Quitting Smoking + LSAT

knicker
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Quitting Smoking + LSAT

Postby knicker » Sat Jan 04, 2014 5:11 pm

Today is day 4 as a former smoker. Today was also the first LSAT PT after quitting. And today's score was SEVEN POINTS lower than my rolling average. ARRRRRGGGGHHHHH.

I didn't even feel strong cravings during the exam, but I guess I was less focused overall. Fortunately, I'm not taking until June, so nicotine withdrawal should not be an issue.

Captainunaccountable
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Re: Quitting Smoking + LSAT

Postby Captainunaccountable » Sat Jan 04, 2014 5:22 pm

knicker wrote:Today is day 4 as a former smoker. Today was also the first LSAT PT after quitting. And today's score was SEVEN POINTS lower than my rolling average. ARRRRRGGGGHHHHH.

I didn't even feel strong cravings during the exam, but I guess I was less focused overall. Fortunately, I'm not taking until June, so nicotine withdrawal should not be an issue.


Being a smoker non-smoker smoker again, I don't think quitting smoking is something that should be done if you are completely serious about the LSAT. It can be a stressful task in and of itself which takes away attention/concentration from where it needs to be (LSAT). I would quit at a time when you have a little more leeway/leisure with your time. When I quit smoking during school (about 4 weeks), I had serious problems concentrating and my grades fell. Plus, smoking helps short-term memory. Of course, none of this applies if you're already going to quit and know you can do it without long-term adverse effects.

Good luck.

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CookieDough
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Re: Quitting Smoking + LSAT

Postby CookieDough » Sat Jan 04, 2014 5:27 pm

I quit a week before my LSAT. It sucked, but I got a 5 point increase from my previous score. For June, you'll be totally fine. Yes, you'll be 'fuzzy' for a bit but in the end I had a lot more focus.

Good luck both with quitting and the LSAT!

knicker
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Re: Quitting Smoking + LSAT

Postby knicker » Sat Jan 04, 2014 5:32 pm

Captainunaccountable wrote:
knicker wrote:Today is day 4 as a former smoker. Today was also the first LSAT PT after quitting. And today's score was SEVEN POINTS lower than my rolling average. ARRRRRGGGGHHHHH.

I didn't even feel strong cravings during the exam, but I guess I was less focused overall. Fortunately, I'm not taking until June, so nicotine withdrawal should not be an issue.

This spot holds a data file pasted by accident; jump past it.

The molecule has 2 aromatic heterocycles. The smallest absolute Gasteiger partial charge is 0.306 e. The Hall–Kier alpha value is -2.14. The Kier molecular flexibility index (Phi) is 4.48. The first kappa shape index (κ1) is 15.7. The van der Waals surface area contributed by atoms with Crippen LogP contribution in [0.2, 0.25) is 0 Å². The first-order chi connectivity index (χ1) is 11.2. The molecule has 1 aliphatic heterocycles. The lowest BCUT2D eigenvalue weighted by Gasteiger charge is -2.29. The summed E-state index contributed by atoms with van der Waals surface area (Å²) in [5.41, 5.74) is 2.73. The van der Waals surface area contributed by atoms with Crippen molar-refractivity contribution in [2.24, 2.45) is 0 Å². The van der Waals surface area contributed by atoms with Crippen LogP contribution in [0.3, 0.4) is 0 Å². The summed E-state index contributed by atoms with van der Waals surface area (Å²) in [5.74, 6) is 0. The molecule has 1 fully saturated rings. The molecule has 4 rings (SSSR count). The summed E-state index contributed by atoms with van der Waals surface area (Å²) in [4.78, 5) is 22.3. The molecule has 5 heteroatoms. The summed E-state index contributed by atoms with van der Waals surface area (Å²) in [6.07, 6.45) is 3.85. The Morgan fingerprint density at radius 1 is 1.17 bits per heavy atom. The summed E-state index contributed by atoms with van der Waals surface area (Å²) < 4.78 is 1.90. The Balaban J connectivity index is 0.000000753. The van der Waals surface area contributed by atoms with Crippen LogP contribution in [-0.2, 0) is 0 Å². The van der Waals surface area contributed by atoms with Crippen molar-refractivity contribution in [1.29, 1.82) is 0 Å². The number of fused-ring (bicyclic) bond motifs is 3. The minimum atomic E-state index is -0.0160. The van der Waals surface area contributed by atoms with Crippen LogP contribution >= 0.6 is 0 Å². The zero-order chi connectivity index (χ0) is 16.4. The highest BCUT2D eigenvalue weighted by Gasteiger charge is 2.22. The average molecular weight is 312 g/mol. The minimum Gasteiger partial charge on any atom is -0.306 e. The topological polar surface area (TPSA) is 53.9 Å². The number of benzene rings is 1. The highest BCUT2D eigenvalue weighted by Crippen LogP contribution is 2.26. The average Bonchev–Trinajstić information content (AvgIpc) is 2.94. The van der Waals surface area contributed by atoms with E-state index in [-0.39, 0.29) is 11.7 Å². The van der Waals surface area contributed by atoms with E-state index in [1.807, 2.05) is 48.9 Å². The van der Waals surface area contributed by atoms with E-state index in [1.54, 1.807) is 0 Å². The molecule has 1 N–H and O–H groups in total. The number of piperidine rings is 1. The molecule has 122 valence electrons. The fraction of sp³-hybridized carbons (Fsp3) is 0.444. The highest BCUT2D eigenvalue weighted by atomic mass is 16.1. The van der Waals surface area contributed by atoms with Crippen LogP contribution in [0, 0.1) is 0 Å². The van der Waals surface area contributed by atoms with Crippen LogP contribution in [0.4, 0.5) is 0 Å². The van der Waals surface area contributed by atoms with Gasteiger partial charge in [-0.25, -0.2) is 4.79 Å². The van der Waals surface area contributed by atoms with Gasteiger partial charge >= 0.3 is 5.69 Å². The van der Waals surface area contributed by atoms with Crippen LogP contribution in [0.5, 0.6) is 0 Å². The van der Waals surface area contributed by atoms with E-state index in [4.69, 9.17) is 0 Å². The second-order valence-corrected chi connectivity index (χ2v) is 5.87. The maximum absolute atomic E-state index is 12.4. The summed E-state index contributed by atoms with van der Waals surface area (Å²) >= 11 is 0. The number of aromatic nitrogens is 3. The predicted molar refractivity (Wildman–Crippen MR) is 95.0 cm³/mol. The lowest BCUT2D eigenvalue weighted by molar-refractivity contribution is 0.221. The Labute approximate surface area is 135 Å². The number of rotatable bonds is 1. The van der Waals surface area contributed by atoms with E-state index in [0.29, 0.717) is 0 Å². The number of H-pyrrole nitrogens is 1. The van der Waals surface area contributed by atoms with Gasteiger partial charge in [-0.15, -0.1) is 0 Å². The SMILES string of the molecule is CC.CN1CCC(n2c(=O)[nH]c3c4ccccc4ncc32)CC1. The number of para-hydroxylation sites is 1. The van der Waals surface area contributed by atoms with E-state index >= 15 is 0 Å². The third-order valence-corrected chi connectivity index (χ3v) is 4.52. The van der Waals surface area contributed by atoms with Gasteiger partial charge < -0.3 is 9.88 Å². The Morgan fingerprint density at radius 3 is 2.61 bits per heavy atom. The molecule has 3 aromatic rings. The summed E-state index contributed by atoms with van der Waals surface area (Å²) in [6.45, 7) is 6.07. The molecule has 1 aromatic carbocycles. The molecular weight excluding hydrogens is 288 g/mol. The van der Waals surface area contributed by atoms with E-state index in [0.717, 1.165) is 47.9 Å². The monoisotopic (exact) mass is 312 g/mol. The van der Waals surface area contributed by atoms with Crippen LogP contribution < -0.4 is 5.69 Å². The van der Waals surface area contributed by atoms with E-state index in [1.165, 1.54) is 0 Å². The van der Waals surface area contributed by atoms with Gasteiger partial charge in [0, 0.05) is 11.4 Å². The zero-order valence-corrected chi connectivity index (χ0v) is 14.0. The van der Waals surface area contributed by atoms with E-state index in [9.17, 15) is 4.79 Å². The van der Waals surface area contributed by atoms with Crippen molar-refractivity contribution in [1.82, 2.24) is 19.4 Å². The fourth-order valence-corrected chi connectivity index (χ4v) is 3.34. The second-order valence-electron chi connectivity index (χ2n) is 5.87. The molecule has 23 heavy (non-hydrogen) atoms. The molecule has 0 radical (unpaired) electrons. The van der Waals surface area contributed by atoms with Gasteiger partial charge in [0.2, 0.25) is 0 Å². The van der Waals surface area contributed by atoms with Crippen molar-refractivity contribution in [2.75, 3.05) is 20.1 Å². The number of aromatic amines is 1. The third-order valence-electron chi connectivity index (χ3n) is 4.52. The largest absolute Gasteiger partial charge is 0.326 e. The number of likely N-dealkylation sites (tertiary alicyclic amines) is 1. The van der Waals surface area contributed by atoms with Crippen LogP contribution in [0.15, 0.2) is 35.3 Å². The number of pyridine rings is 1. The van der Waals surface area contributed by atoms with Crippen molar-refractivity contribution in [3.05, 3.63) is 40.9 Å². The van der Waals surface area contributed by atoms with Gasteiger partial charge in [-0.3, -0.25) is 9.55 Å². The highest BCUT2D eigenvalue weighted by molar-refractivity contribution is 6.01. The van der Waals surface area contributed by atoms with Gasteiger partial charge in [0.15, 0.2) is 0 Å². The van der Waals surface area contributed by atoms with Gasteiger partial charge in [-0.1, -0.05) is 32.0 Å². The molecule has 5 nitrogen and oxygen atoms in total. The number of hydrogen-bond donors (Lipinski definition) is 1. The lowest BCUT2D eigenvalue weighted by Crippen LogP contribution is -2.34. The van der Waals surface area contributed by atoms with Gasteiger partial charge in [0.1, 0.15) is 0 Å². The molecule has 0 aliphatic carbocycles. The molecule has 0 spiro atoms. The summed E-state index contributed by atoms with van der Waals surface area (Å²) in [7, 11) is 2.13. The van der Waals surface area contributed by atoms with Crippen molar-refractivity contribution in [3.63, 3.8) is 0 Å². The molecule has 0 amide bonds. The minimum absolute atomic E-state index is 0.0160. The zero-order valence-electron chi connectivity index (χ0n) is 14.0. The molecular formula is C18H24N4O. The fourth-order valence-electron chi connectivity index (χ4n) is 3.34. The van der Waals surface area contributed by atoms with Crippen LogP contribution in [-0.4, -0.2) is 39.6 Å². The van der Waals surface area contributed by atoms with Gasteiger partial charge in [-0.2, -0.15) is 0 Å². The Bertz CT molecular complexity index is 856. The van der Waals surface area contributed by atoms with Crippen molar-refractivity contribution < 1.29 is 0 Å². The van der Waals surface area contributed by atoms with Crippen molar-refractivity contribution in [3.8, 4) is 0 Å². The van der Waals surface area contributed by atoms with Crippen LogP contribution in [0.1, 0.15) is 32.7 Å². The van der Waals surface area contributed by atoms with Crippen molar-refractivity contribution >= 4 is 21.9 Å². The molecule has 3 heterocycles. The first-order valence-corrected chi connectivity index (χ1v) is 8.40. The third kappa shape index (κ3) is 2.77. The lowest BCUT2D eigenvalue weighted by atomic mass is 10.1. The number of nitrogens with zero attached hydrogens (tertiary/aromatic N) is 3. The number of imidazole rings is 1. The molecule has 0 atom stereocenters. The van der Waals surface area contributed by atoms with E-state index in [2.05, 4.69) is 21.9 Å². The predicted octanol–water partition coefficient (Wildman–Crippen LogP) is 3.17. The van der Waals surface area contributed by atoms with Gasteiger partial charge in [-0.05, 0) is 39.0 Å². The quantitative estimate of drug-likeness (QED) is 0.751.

Being a smoker non-smoker smoker again, I don't think quitting smoking is something that should be done if you are completely serious about the LSAT. It can be a stressful task in and of itself which takes away attention/concentration from where it needs to be (LSAT). I would quit at a time when you have a little more leeway/leisure with your time. When I quit smoking during school (about 4 weeks), I had serious problems concentrating and my grades fell. Plus, smoking helps short-term memory. Of course, none of this applies if you're already going to quit and know you can do it without long-term adverse effects.

Good luck.


If I get to late feb/early march and I'm still scoring under my pre-quitting average, I guess I'd have to consider this point. But I'd be really surprised if this was more than a temporary blip. I mean, it's not like my brain is incapable of operating without nicotine long-term...i hope.

dosto
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Re: Quitting Smoking + LSAT

Postby dosto » Sat Jan 04, 2014 5:35 pm

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Last edited by dosto on Tue Aug 25, 2015 2:59 am, edited 1 time in total.

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cron1834
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Re: Quitting Smoking + LSAT

Postby cron1834 » Sun Jan 05, 2014 6:05 am

Funny enough, I had a fucking LSAT question about smoking and memory! It was an LR question. The upshot was that nonsmokers do better on memory tests, but smokers who have smoked recently perform better than smokers who are deprived in the short term. In other words: if you quit, stick with it.

PS, this seems to be verified by actual science.

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cron1834
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Re: Quitting Smoking + LSAT